Can we learn to sing from a book? Absolutely not. I regard myself as reasonably knowledgable about voice, and a number of its related fields, including the teaching of voice. While I use the books listed here as reference tools, I think they might be only moderately useful to someone who isn’t a voice geek and voice teaching geek like myself. There is so much technical language, ambiguity, questionable arguments (and pseudo-science), and terminological confusion. How can we be sure what the writer means when we cannot see the physical technique they describe, feel what it is like in the body (or, for that matter, emotionally or mentally), or hear the vocal-acoustic result? Having voiced my reservations, here are few books that I have found worth dipping into over the years, including:
- Voice science
- Vocal methods and pedagogy
- Working towards performance (and auditions)
- Voice care, vocal rehabilitation, and body work
- Other reading
1. Voice Science
This list does not include clinical textbooks on voice (e.g. treatment of voice disorders), which are listed in a later section. The texts listed in this first section may seem daunting, with lots of scientific, specialist terminology, complex descriptions of physiology, physics, acoustics and psycho-acoustics. However, the more we understand about these concepts, the more we are able to separate fantasy from reality in what teachers or singers claim about their methods. Having a good grasp of the science also provides a basis for working out whether a particular physical approach is healthy, safe, or, indeed, whether it will achieve the desired result in terms of sound.
- Bozeman, Kenneth W. (2013) Practical Vocal Acoustics: Pedagogic Applications for Teachers and Singers, Pendragon Press, Hillsdale, New York USA [Vox Musicae: The voice, vocal pedagogy, and song No.9] – This is an excellent book. The science is well described, without being impenetrable. Bozeman manages to explain core differences between chest voice and head voice (the physical process and the sound of them) based on fact rather than than fantasies that seem to be so widespread on the web these days – and how to set up the larynx for these. He also provides clear explanations of how to work the difference parts of the throat and mouth (vocal tract) to resonate the signal coming from the vocal folds. He is a good educator, and provides useful, albeit very brief, suggestions on what the student / singer must do to achieve the different vocal set ups. Includes acoustic and visual examples using a Madde voice synehsiser, on a CD-Rom, playable on Windows or Mac.
- Bunch, Meribeth (1997) Dynamics of the Singing Voice, Springer-Verlag,Vienna – Some really great diagrams, a book written by someone who really knows about the voice; doesn’t give guidance on how to embed vocal technique, nor how to monitor for good practice.
- Coffin, Berton (1976/2002) Coffin’s Sounds of Singing: Principles and Applications of Vocal Techniques with Chromatic Vowel Chart, Scarecrow Press, London – Coffin’s work on resonance was ground-breaking, and paved the way for much of the work done by Titze, Miller, R, Miller D and Bozeman. Coffin picked up on the ideas of vowel modification and subsitution from the bel canto tradition, and taken it fowards by usefully systemising it. NB The book cover and its contents pages claims to include the vowel chart itself. However, this is not true. I even contacted the publishers and they could not explain this omission, or solve the problem. To get the vowel chart, you need to buy it with this link: Vowel Chart.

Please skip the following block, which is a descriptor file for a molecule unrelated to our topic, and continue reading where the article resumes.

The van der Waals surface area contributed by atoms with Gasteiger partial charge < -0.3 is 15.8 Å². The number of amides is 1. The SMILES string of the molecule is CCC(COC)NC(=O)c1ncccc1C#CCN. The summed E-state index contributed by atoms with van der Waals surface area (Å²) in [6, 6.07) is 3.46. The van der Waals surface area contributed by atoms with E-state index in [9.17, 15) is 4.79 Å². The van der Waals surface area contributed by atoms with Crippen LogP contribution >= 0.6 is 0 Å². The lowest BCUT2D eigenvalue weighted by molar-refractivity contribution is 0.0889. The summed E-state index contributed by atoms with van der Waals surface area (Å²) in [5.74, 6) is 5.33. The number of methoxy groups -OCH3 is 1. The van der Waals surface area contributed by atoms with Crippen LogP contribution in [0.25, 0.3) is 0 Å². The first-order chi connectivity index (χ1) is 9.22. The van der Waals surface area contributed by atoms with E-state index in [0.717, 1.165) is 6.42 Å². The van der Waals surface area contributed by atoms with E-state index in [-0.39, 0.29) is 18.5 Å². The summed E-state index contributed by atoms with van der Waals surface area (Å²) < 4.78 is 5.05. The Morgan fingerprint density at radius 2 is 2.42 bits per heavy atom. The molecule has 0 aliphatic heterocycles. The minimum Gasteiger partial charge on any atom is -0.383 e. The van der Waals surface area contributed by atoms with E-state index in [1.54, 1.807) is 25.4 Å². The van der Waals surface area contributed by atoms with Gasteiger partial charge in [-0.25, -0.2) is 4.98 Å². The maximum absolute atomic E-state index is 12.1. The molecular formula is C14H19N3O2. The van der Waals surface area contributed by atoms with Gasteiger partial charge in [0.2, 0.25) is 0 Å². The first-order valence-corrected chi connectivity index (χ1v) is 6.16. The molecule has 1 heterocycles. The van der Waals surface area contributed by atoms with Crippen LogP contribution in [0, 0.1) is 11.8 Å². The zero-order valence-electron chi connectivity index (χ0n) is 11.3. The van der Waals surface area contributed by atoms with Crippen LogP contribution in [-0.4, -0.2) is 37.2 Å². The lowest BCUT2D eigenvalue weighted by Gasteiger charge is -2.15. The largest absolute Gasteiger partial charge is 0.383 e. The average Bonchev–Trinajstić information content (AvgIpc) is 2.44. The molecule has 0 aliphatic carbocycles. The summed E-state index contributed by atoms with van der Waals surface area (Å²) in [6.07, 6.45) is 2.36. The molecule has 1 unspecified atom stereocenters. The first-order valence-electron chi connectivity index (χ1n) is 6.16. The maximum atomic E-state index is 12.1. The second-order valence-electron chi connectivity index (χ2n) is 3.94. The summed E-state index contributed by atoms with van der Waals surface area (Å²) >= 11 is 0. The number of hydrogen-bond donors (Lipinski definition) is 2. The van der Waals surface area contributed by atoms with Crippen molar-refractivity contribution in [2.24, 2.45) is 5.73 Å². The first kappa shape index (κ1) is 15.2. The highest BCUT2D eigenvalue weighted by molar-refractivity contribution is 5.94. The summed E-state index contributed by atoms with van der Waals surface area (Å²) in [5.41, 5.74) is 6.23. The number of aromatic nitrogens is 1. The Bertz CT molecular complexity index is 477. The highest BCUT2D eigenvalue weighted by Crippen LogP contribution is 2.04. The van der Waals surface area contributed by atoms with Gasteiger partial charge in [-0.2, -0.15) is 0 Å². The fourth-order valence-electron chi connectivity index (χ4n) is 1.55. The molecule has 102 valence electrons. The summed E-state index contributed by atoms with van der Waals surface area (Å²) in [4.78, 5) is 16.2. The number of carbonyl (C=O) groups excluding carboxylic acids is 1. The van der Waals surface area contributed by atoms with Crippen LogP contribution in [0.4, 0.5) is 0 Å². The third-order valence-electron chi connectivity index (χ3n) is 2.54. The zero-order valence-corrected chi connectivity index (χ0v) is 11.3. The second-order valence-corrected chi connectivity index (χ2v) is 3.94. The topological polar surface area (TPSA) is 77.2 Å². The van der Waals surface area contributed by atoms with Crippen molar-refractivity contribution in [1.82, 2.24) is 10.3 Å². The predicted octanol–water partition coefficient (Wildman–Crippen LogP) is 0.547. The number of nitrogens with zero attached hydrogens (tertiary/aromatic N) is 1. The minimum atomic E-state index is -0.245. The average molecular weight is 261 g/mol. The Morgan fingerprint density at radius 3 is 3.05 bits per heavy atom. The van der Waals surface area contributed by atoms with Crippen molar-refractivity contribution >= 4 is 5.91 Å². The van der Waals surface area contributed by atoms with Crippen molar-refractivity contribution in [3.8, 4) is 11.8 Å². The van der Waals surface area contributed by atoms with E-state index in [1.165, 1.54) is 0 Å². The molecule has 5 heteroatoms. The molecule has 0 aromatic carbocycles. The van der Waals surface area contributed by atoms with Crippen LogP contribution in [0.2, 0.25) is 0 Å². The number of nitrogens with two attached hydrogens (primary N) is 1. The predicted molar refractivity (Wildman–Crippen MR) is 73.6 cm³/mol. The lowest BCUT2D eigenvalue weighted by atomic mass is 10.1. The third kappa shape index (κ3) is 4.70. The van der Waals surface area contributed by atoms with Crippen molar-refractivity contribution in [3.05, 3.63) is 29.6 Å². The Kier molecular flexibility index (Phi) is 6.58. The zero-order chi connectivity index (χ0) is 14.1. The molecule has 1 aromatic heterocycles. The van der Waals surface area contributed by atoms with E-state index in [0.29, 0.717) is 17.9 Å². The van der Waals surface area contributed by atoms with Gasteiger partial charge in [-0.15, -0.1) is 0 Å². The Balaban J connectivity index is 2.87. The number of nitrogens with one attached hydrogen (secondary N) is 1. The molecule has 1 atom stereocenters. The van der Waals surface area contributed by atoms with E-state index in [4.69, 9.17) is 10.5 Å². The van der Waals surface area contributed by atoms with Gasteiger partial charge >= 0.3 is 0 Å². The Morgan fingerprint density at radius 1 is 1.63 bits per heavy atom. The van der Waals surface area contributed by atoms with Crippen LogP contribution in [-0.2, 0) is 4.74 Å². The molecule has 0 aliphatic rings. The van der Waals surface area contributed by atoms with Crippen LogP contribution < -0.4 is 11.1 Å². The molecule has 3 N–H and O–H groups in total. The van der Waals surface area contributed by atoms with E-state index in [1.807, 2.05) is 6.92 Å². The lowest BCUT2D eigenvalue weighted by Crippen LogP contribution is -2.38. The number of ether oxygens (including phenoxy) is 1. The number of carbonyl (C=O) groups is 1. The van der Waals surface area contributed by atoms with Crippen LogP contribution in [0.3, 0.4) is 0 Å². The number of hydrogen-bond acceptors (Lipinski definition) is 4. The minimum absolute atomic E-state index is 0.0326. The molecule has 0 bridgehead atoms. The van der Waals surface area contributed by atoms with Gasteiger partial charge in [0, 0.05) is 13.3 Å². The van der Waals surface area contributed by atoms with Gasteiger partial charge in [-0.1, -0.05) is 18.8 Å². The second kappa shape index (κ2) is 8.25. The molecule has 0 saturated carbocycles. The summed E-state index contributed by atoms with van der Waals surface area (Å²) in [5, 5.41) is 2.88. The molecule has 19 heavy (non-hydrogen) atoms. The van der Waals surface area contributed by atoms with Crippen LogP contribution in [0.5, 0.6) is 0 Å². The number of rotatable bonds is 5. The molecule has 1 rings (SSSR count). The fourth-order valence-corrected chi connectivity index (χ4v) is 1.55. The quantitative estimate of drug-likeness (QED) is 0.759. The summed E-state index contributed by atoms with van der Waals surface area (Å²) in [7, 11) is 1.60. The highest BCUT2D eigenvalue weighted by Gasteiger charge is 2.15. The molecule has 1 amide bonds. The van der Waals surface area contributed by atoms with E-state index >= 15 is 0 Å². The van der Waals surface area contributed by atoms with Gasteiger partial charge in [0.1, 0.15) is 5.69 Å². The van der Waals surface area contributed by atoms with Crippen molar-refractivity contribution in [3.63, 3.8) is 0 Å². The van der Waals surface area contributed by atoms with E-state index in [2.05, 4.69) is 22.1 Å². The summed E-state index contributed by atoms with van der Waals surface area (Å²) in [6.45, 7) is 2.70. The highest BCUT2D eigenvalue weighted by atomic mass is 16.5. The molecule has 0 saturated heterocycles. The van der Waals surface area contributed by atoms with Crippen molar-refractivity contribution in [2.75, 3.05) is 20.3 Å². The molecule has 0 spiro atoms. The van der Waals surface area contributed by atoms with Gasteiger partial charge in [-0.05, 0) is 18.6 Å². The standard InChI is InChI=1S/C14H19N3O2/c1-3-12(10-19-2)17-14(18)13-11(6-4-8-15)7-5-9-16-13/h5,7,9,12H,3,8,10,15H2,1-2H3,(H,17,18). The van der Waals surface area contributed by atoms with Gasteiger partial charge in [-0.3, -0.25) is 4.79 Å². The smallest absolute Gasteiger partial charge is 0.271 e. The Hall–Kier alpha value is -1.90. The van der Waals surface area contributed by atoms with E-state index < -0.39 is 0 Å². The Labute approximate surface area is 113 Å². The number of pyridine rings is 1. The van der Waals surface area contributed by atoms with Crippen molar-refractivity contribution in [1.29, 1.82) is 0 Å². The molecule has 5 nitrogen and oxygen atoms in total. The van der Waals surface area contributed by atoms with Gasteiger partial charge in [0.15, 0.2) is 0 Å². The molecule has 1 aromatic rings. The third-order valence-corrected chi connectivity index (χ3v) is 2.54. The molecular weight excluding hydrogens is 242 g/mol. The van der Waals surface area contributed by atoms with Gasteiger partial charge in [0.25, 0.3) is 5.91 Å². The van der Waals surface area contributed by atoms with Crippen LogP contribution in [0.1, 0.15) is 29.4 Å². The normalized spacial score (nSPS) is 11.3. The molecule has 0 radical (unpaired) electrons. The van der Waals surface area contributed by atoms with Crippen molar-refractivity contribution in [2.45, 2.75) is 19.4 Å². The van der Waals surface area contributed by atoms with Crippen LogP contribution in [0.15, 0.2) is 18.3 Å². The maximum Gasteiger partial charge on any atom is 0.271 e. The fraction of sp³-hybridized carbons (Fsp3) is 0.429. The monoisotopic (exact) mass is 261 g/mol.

- McCoy, Scott (2012) Your Voice: an inside view, Inside View Press, Ohio USA – As with other voice science books, the reader has to be prepared to navigate anatomical diagrams and lots of Latin terms. At the same time, McCoy has worked hard then to try and translate that information into a lay person’s vocabulary, and to give some idea of a variety of teaching approaches. Includes acoustic and visual examples on a CD-Rom, playable on Windows or Mac (Yosemite or Mavericks)
- Miller, Donald Gray (2008) Resonance in Singing: voice building through acoustic feedback, Inside View Press, Princeton USA – This covers some of the same concepts as Bozeman (2013), whose book I prefer. The terminology is slightly different as well. It is handy to see how Miller uses the VoceVista technology for voice analysis and teaching, which is being used in some voice teaching departments in the USA. Includes acoustic and visual examples on a CD-Rom, playable on Windows or Mac, and VoceVista-Pro voice analysis software for Windows. [NB The name Donald Miller should not be confused with Richard Miller, the author of ‘The Structure of Singing’ (see below)]
- Titze, Ingo R. (2000) Principles of Voice Production, National Center for Voice and Speech (NCVS), Iowa USA – This book is a blend of solid voice science (with some very challenging mathematical formulae and algebra), and practical ideas for teaching; to get a feel for the content of the book, read summaries of some of the main sections in online tutorial articles. Titze is the Executive Director of the NCVS, and an important figure in voice science and pedagogy.
2. Vocal methods and pedagogy